One step closer in finding treatment for amyloidosis

Oct 21, 2010
Image: Professor Mark Pepys

University College London scientists funded by the Medical Research Council (MRC) have devised a new approach to treatment of amyloidosis, according to new research published yesterday in Nature.

Systemic amyloidosis is a serious and usually fatal disease that can affect virtually any organ in the body. It is the cause of death in one per thousand of the population in developed countries.

Amyloid is composed of fibres that are deposited in the body’s tissues, damaging their structure and function. Diagnosis is often difficult and delayed so that, by the time the disease is recognised, most patients already have irreversible organ damage. The SAP protein from the blood accumulates in amyloid deposits and contributes to their formation and persistence.In work supported by the MRC spanning 30 years, Professor Mark Pepys FRS and his team from UCL discovered the role of SAP in amyloidosis and have been developing new treatments aimed at it. Initially they partnered with Roche to develop a small molecule drug, called CPHPC, which removes SAP from the blood but only partly clears it from amyloid deposits. This treatment stopped the accumulation of new amyloid but did not clear the existing deposits.

The latest development uses CPHPC to first remove SAP from that the blood so that antibodies to SAP can then be safely given to target the residual SAP in the amyloid deposits. In experimental models closely resembling human disease, this treatment swiftly eliminated all the amyloid. The next stage will be to test the treatment in patients and work towards clinical trials is now proceeding in collaboration with GlaxoSmithKline.

Professor Pepys, Director of the UCL Centre for Amyloidosis and Acute Phase Proteins, said: “Our findings open up the prospect of a successful treatment for patients with and we are looking forward to developing the drugs for testing in the first human studies.”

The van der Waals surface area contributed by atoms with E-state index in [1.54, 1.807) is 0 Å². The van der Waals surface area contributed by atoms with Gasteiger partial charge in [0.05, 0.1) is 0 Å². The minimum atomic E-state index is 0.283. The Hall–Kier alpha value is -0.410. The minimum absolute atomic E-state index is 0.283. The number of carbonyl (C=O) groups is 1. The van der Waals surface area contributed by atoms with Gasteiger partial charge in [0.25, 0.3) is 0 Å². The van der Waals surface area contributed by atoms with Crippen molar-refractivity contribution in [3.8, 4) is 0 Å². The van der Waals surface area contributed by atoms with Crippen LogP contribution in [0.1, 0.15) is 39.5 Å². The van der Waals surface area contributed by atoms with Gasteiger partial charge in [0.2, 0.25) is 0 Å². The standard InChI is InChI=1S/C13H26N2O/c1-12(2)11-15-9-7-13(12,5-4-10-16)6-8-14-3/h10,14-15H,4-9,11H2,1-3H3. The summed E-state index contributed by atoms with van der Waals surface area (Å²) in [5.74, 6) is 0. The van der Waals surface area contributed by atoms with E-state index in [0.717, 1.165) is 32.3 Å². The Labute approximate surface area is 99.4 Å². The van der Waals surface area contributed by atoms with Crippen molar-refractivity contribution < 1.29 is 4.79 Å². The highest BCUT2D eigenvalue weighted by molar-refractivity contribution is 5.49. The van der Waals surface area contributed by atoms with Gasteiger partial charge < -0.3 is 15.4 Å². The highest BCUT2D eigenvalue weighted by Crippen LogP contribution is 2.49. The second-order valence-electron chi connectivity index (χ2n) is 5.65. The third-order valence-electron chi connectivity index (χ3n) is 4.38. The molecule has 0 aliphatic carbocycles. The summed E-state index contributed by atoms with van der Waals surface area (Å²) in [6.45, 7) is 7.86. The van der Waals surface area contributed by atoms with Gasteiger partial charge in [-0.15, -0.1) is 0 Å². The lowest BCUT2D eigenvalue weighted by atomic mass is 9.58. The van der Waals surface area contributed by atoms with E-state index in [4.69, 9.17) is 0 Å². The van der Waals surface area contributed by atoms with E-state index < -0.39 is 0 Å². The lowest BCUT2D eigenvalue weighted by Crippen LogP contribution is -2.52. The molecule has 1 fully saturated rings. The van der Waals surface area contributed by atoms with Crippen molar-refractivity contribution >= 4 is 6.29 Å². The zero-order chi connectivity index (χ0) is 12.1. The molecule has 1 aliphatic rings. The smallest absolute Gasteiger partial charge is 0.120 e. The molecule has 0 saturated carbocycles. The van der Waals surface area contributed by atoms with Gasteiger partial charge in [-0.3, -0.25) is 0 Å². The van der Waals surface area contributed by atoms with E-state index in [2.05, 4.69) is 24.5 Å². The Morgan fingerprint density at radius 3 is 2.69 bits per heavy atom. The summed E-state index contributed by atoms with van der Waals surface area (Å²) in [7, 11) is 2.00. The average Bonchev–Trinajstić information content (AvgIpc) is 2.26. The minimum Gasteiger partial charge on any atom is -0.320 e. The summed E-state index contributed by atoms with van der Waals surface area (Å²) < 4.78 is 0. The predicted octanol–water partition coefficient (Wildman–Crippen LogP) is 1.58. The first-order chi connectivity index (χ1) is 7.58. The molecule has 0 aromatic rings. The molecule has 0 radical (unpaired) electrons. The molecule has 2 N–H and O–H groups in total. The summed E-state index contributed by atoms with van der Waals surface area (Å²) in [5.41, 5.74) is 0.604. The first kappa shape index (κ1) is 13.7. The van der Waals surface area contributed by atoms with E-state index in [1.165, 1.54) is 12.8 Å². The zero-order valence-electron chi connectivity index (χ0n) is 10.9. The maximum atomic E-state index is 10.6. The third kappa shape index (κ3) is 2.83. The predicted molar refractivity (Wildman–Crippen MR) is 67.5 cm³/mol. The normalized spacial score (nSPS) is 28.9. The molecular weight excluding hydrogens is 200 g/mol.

Explore further: Clipping proteins that package genes may limit abnormal cell growth in tumors

More information: The paper “Antibodies to human serum amyloid P component eliminate visceral amyloid deposits” was published yesterday in Nature.

Related Stories

Researcher determines link between foie gras and diseases

Jun 18, 2007

University of Tennessee Graduate School of Medicine professor and researcher Alan Solomon, M.D., director of the Human Immunology and Cancer/Alzheimer’s Disease and Amyloid-Related Disorders Research Program, led a team ...

New therapy targets for amyloid disease

Dec 04, 2009

A major discovery is challenging accepted thinking about amyloids - the fibrous protein deposits associated with diseases such as Alzheimer's and Parkinson's - and may open up a potential new area for therapeutics.

Give the foie gras a miss

Feb 10, 2009

Another reason not to eat pate de foie gras is discussed by Michael Greger of The Humane Society of the United States, Washington DC in a forthcoming issue of the International Journal of Food Safety, Nutrition and Public Health. ...

Recommended for you

Organovo has 3D-printed liver tissue for drug testing

Nov 20, 2014

(Medical Xpress)—The commercial release of 3D printed liver tissue was announced earlier this week. Organovo is the company behind the release. The product is intended for use for preclinical drug discovery ...

User comments : 1

Adjust slider to filter visible comments by rank

Display comments: newest first

Mangelamy
not rated yet Oct 21, 2010
For more information on amyloidosis see below.

AMYLOIDOSIS SUPPORT GROUPS
ASG wwwamyloidosissupport
Toll Free 866-404-7539
National Organization Member of NORD
amyloidosisonline - Over 885 have joined

"Don't Take Your Organs To Heaven, Heaven Knows We Need Them Here"

Please sign in to add a comment. Registration is free, and takes less than a minute. Read more

Click here to reset your password.
Sign in to get notified via email when new comments are made.